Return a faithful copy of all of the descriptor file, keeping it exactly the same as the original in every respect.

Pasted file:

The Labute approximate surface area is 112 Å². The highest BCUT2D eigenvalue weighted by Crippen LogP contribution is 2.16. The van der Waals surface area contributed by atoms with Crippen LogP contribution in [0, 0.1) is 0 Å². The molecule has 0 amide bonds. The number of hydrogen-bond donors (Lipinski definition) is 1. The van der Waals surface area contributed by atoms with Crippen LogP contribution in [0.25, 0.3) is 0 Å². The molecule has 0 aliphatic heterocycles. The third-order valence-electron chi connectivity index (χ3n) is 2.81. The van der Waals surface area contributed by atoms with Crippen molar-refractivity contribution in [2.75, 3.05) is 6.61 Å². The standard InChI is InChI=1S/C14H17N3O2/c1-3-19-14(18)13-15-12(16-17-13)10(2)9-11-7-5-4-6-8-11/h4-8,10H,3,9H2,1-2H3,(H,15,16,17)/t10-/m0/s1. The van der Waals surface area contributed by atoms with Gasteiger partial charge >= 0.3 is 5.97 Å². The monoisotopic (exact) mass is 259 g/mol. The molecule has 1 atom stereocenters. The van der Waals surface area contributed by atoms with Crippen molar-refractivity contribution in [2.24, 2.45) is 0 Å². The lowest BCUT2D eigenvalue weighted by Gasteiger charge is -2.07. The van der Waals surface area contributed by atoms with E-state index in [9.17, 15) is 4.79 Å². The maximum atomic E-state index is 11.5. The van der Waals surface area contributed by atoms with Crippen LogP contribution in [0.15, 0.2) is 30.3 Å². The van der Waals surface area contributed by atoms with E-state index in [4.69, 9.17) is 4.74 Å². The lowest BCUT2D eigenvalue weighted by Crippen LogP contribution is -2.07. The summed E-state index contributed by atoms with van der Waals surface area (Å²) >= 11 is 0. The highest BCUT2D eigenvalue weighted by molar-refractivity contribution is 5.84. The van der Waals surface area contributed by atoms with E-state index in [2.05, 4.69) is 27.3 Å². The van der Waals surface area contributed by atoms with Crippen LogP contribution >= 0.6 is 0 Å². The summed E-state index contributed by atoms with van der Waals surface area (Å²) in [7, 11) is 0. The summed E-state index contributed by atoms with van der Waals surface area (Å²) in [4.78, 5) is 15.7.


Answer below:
The Labute approximate surface area is 112 Å². The highest BCUT2D eigenvalue weighted by Crippen LogP contribution is 2.16. The van der Waals surface area contributed by atoms with Crippen LogP contribution in [0, 0.1) is 0 Å². The molecule has 0 amide bonds. The number of hydrogen-bond donors (Lipinski definition) is 1. The van der Waals surface area contributed by atoms with Crippen LogP contribution in [0.25, 0.3) is 0 Å². The molecule has 0 aliphatic heterocycles. The third-order valence-electron chi connectivity index (χ3n) is 2.81. The van der Waals surface area contributed by atoms with Crippen molar-refractivity contribution in [2.75, 3.05) is 6.61 Å². The standard InChI is InChI=1S/C14H17N3O2/c1-3-19-14(18)13-15-12(16-17-13)10(2)9-11-7-5-4-6-8-11/h4-8,10H,3,9H2,1-2H3,(H,15,16,17)/t10-/m0/s1. The van der Waals surface area contributed by atoms with Gasteiger partial charge >= 0.3 is 5.97 Å². The monoisotopic (exact) mass is 259 g/mol. The molecule has 1 atom stereocenters. The van der Waals surface area contributed by atoms with Crippen molar-refractivity contribution in [2.24, 2.45) is 0 Å². The lowest BCUT2D eigenvalue weighted by Gasteiger charge is -2.07. The van der Waals surface area contributed by atoms with E-state index in [9.17, 15) is 4.79 Å². The maximum atomic E-state index is 11.5. The van der Waals surface area contributed by atoms with Crippen LogP contribution in [0.15, 0.2) is 30.3 Å². The van der Waals surface area contributed by atoms with E-state index in [4.69, 9.17) is 4.74 Å². The lowest BCUT2D eigenvalue weighted by Crippen LogP contribution is -2.07. The summed E-state index contributed by atoms with van der Waals surface area (Å²) >= 11 is 0. The highest BCUT2D eigenvalue weighted by molar-refractivity contribution is 5.84. The van der Waals surface area contributed by atoms with E-state index in [2.05, 4.69) is 27.3 Å². The van der Waals surface area contributed by atoms with Crippen LogP contribution >= 0.6 is 0 Å². The summed E-state index contributed by atoms with van der Waals surface area (Å²) in [7, 11) is 0. The summed E-state index contributed by atoms with van der Waals surface area (Å²) in [4.78, 5) is 15.7.